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# Book Review # Natalie Tan’s Book of Luck and Fortune

This book was a delightful surprise. Light, enjoyable, magical and, above all, delicious, as food and savouring food is an integral part of this wonderful debut novel by Roselle Lim.

Natalie Tan gets the worst kind of telephone call. Her agoraphobic mother Miranda was found dead just outside their family house in Chinatown of San Francisco. Natalie left home seven years ago, having committed the worst sin in her culture, the sin of not respecting her mother’s wishes. Natalies has always dreamt of being a cook and having a restaurant of her own, while her mother thought she would never be able to cook as well as their formidable Laolao Qiao (grandmother).

In the seven years Natalie spent away from her home community, she enrolled in and failed culinary courses, which left her with no formal qualifications and evergrowing self-doubts. She also left a lovely, gentle man at the altar. You see, she and her mother were abandoned by Natalie’s father before she was even born, so running away has become Natalie’s default mode: beter leave before being left.

Back in her home community, she is helped to organise the funeral rites for her mother. The neighbourhood itself seems to have lost all its colours. The shops are failing as only rare customers find their way to Natalie’s street and a real-estate agent-vulture is ready to sink her claws into whatever business property is left. Natalie finds out she has inherited her grandmother’s restaurant which was closed after her laolao died but still has all the necessary equipment. Miranda left her daughter her blessing to follow her dream, as well as her grandmother’s book of recipes.

For her restaurant to become successful, Natalie has to cook three dishes from this book for three neighbours who are in need of help. One of them needs more courage, others need ‘to rekindle their love gone sour’, the third…you’ll have to read the book to find out. Laolao’s food had magic healing properties that Natalie is only happy to try to recreate. Natalie gradually discovers that these people never abandoned Miranda in her time of trouble. They brought her shopping and kept her company for all the years Natalie was away. This is not the only discovery she makes. She finds out more about her family and the reasons for their choices in life:

My mother taught me to let your love make their own choice. My laolao taught that you needed to honor it.

Natalie’s road to fulfilling her dream and bringing joy and harmony to her community is not straightforward, but that’s what makes this novel such a wonderful read. Her first attempts to cook for her neighbours backfire and she needs to work out where she went wrong and what to do to make things right. There is also an added element of mystery (Why did severely agoraphobic Miranda step outside on the day she died?) and romance.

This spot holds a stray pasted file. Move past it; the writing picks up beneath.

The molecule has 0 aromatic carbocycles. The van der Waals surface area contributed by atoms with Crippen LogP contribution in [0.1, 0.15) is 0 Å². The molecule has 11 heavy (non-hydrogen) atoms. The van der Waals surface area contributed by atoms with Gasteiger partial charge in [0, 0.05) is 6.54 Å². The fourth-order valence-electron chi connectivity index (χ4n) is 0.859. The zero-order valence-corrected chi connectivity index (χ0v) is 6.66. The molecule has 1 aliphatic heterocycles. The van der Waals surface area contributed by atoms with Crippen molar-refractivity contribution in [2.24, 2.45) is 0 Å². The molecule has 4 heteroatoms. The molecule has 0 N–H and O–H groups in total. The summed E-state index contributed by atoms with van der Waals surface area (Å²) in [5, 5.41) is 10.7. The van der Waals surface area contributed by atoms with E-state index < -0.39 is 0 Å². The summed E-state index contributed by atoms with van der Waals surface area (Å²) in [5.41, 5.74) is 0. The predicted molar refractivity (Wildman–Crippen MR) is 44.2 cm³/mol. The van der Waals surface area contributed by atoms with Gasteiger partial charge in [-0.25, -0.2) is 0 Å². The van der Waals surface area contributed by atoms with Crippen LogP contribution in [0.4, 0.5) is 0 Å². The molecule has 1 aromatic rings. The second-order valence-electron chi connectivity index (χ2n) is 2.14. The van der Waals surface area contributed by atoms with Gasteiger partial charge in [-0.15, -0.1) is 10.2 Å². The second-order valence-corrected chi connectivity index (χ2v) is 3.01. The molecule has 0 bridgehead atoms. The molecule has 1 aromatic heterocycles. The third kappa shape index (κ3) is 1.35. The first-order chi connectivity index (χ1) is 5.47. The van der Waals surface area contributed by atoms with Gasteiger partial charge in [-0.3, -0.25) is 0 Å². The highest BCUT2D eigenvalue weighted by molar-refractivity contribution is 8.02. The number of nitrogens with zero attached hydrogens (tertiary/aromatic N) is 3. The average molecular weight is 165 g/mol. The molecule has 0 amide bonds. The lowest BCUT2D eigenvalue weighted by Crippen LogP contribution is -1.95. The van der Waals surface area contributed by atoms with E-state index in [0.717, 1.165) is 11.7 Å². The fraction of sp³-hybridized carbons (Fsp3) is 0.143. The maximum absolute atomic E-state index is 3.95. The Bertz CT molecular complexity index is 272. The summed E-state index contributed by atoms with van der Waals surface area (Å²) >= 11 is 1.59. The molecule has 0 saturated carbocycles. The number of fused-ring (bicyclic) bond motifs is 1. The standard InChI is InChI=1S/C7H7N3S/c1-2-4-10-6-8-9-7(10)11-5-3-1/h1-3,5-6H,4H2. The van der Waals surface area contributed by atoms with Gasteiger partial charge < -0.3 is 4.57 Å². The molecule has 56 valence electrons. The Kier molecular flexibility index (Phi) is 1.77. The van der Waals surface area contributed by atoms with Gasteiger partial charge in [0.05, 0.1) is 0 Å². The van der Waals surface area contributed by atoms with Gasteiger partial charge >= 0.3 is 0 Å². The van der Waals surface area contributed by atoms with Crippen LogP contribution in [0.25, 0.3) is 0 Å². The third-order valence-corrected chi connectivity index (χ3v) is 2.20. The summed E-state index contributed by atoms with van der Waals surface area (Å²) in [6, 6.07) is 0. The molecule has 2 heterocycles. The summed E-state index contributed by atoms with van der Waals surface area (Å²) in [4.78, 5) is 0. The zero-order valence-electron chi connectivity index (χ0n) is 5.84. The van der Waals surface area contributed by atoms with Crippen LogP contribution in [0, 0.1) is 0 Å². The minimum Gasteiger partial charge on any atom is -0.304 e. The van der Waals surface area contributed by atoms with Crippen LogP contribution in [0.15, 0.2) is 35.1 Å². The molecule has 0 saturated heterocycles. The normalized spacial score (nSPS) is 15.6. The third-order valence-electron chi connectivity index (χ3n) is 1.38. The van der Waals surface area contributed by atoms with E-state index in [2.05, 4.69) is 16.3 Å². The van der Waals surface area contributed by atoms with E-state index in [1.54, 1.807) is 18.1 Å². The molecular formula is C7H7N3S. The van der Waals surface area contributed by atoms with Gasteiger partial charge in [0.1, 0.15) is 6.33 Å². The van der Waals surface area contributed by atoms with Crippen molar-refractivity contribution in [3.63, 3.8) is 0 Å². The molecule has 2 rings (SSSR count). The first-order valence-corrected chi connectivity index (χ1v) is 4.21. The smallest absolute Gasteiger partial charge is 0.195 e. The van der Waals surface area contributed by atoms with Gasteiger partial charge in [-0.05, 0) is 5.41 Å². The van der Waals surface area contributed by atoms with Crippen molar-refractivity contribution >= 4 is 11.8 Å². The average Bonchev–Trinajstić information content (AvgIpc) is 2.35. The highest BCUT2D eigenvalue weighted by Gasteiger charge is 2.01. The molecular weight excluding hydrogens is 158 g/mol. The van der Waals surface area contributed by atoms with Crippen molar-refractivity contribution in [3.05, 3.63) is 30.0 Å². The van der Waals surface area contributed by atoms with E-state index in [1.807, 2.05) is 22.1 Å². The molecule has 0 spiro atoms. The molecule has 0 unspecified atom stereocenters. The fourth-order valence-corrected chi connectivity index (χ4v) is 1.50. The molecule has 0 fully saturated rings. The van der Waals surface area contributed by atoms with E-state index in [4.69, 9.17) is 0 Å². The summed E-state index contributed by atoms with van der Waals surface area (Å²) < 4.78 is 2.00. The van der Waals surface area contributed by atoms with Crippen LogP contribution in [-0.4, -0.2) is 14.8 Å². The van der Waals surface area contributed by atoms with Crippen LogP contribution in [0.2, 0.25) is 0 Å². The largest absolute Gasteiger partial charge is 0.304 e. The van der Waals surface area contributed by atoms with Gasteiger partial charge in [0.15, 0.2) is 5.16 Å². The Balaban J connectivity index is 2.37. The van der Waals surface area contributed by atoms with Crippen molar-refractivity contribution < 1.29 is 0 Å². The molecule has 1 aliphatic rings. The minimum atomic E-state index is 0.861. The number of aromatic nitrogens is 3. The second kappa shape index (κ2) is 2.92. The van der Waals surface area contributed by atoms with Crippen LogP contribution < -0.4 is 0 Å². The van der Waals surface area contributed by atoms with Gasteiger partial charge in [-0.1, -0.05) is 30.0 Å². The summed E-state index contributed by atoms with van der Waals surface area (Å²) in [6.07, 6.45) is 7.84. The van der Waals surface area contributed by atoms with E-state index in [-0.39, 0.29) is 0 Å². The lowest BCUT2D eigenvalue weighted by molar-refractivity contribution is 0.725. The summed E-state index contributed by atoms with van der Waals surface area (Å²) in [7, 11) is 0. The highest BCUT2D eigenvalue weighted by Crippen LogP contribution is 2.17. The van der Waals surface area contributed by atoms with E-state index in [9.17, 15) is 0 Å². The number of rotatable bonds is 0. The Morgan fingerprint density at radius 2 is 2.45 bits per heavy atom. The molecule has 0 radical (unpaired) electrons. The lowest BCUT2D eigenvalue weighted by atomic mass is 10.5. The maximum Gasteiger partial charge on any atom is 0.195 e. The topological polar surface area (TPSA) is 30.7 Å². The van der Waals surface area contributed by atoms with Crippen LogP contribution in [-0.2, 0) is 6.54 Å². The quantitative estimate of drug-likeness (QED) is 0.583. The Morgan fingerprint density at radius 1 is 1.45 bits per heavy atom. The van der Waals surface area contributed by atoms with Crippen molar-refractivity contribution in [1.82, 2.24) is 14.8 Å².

If you love food and believe in cooking with all your heart in order to take care of people around you, this book is for you. Food is one of the protagonists of this novel. When Natalie describes what she eats or cooks, she engages all your senses and focuses on colour, sound of crunching, texture, complimentarity of tastes. She makes you imagine sunshine of a spring day and delicious smells of Sunday breakfast cooked by your mom.

If you think ‘no man is an island’and we should all help each other (sometimes just by listening and respecting the other’s wishes and choices) to succeed, you’ll find Natalie’s neighbourhood full of incredible individuals who know the true meaning of the word ‘community’.

On a separate note, writing about depression and its influence not just on the person who is suffering from it, but also their family and friends. Roselle Lim’s portrayal of Miranda is sensitive and full of love and understanding. The use of magical realism – the bowl of tears, the criss-cross cut wounds of angry words, the magic flutter of birds flying away to mark and celebrate the feeling of freedom- all these images add to the beauty of the novel and make it even more memorable.

Definitely recommended. I’ll be looking forward to reading Roselle Lim’s future books, hoping they will be as enjoyable as her debut novel.

Thank you to Edelweiss and Berkley for the ARC provided in exchange for an honest opinion.

12 replies on “# Book Review # Natalie Tan’s Book of Luck and Fortune”

  1. I had not heard of this book, but this is the second review I read today that made me want to find this book. I will have to see if I can find it at my library. It sounds wonderful and your review is fantastic. Thanks for sharing this one Toni.

    Liked by 1 person

    1. Thank you, Carla. You can feel that it’s a debut novel and some things could have been polished or developed more, but it was sweet and charming, and definitely stood out. Hope your library has it- I’d love to hear your thoughts on it.

      Liked by 1 person

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